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The Beer Thinker: Mothership Goose

A vocal contingent of craft beer drinkers has given Goose Island a hard time about selling out to Anheuser-Busch. Yet, that doesn't stop them from swarming bars and liquor stores when Goose Island Bourbon County Brand Stout arrives, as it did this week in the Chicago area. It also doesn't stop them from buying up every last ticket to Goose events like this month's Goose Island Belgian Fest 2012.

The BCBS release and Belgian Fest offer two points of proof that Goose Island should not be dismissed in craft beer circles.

True, Goose is not by the definition of industry regulators and business analysts a craft brewer, but it hasn't been since well before the A/B acquisition.

Part of the attitude directed at Goose Island stems from paranoia. Many craft beer folks want to see their universe only as small local companies doing adventurous things with their own limited resources and independent of corporate machines and mass-market dynamics. They don't think Goose qualifies on those grounds.

But with its Bourbon County line of beers (which also includes a coffee stout, a rye stout and, reportedly, though not listed on the Goose website, a cherry stout), and its Fulton and Wood series of limited releases (my favorite of which is fig-flavored Black Mission), Goose seems to be doing what the rest of the local craft brewers are doing - innovative variations on styles it likes to brew, with very limited appeal to adventurous drinkers, and in limited volumes that won't do much for its bottom line.

At close to 15% alcohol, BCBS certainly isn't a mainstream beer, and it's practically a love note from Goose to craft beer nerds who like to cellar-age bottles for later consumption and/or sale on eBay.

I bought a four-pack of BCBS this week (roughly $22, a price that once alarmed, until other craft brewers started pursuing their own elevated pricing). I had to travel a bit further than my favored craft locals after being told by a few stores that they either didn't have it, or had already ran out (which may have been code for "saving it for ourselves.")

Goose routinely gets credit for popularizing the concept of barrel-aging beers, and it really seems to know what it's doing with BCBS. It's definitely pungent with burnt-wood bourbon odor and looks like black molasses in the glass. It's got a sweetness about it, too, but tastes more strongly of bourbon and very dark chocolate. Amazingly, it is easier to drink than the alcohol level suggesst, without any of the bourbon burn, though I'd advise sipping it from a juice glass and making a single bottle last a few hours.

I've been told this year's BCBS isn't as good as last year's. I wouldn't know, but I would put this one among my favorite barrel-aged beers from this year, a list that includes Greenbush Brewing's Mr. Hyde and Revolution Brewing's Black Power.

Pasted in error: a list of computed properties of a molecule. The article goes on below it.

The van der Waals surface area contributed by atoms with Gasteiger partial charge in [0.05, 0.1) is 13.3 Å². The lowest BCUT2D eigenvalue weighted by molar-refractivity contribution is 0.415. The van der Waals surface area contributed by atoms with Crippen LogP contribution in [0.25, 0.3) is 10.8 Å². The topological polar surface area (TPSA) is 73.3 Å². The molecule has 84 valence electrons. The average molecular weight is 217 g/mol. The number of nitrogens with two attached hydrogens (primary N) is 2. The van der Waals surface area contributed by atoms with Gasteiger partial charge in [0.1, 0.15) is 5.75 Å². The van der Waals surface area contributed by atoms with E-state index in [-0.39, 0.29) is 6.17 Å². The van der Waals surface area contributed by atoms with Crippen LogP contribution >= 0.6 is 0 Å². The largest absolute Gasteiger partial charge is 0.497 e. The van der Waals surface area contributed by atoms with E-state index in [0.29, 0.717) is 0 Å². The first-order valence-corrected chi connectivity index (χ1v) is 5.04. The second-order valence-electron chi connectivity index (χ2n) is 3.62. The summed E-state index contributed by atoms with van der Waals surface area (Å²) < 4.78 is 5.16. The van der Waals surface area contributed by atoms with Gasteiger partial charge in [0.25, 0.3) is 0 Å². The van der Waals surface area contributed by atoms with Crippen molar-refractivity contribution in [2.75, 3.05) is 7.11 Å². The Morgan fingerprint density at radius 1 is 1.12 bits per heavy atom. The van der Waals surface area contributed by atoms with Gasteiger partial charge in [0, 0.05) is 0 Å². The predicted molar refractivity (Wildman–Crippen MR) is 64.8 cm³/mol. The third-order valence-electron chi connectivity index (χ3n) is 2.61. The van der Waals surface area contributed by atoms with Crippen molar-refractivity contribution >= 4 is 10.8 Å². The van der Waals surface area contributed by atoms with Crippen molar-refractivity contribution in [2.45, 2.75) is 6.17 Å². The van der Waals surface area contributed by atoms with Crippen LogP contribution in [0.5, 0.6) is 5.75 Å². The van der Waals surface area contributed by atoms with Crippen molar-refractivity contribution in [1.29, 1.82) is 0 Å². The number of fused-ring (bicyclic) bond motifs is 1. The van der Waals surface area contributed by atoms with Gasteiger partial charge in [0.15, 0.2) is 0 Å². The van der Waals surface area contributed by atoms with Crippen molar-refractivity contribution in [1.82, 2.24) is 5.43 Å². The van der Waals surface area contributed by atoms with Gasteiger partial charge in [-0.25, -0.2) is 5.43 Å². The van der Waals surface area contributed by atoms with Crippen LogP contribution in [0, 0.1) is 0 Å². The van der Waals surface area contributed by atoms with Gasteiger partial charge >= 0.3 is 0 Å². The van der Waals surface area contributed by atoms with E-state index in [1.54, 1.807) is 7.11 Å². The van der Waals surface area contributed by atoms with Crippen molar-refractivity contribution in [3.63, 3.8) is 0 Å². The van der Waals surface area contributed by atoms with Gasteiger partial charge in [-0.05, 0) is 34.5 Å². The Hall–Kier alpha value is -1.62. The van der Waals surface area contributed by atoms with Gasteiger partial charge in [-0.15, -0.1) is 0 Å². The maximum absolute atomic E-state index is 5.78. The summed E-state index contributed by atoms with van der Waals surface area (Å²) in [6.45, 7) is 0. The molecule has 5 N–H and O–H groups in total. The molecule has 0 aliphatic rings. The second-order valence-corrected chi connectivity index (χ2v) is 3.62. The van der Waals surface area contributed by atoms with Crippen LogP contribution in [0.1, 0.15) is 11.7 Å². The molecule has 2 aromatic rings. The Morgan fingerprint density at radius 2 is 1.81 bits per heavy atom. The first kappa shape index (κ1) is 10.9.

BCBS isn't the limit of Goose's creativity. The Belgian Fest was hosted by Goose Island's Clybourn location on September 9th, and while it wasn't a Goose-only event - featuring beers from at least a dozen breweries - the host pretty much stole the show by having about 10 beers ready to taste, at least four of them brews you won't find anywhere else. Goose already has a long line of vintage Belgian ales (Sofie, Matilda, etc.), but it continues to experiment and find new angle on a style, something A/B probably couldn't care less about.

Here are my favorites from the Belgian Fest:

* Goose Island Barrel-Aged Amaro Amo: Whiskey barrel flavor and cherries combined for something that was almost like fruit roasted on an open fire. Really interesting collaboration brew with the folks at Balena, and unlike anything else I had that day, or this year.

* Solemn Oath Whisper Kisses: It was the first beer I tasted at Belgian Fest and probably my favorite overall, a very fizzy and tart Saison.

* Destihl Brew Works St. Dekkera: Another fizzy one, this one more of a strawberry sour ale, with a deep fruity and complex flavor.

* Flossmoor Station Golden Strong: I'm not even sure what to say about this, except that it was the most balanced beer I had all day, not too much of the sweetness, tartness or earthiness that characterized some of the other Belgian riffs. It was just plain good.

The Beer Wire
* The Full Pint reviews Stone Enjoy By (9-21-2012) IPA. If you have one in your fridge, you have less than a day to drink it - if you want to play by the rules. I had one myself just after Labor Day, and was surprised how distinctively fresh and hoppy it was. Maybe the name is just effectively suggestive, but I felt like it had been bottled about a minute earlier.

* The Huffington Post looks at a new bill proposed by an Illinois state representative that would loosen restrictions on homebrewers and their ability to share their beers with more than family and friends.

* The Tribune has more on the BCBS release.

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Previously in The Beer Thinker:
* Tapping Lincoln Square
* Size Matters
* Lagunitas Changes Everything
* Make Beer, Not War
* Collaboration Brewing
* Summer Brew

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Dan O'Shea is The Beer Thinker. He welcomes your comments.



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Posted on September 20, 2012


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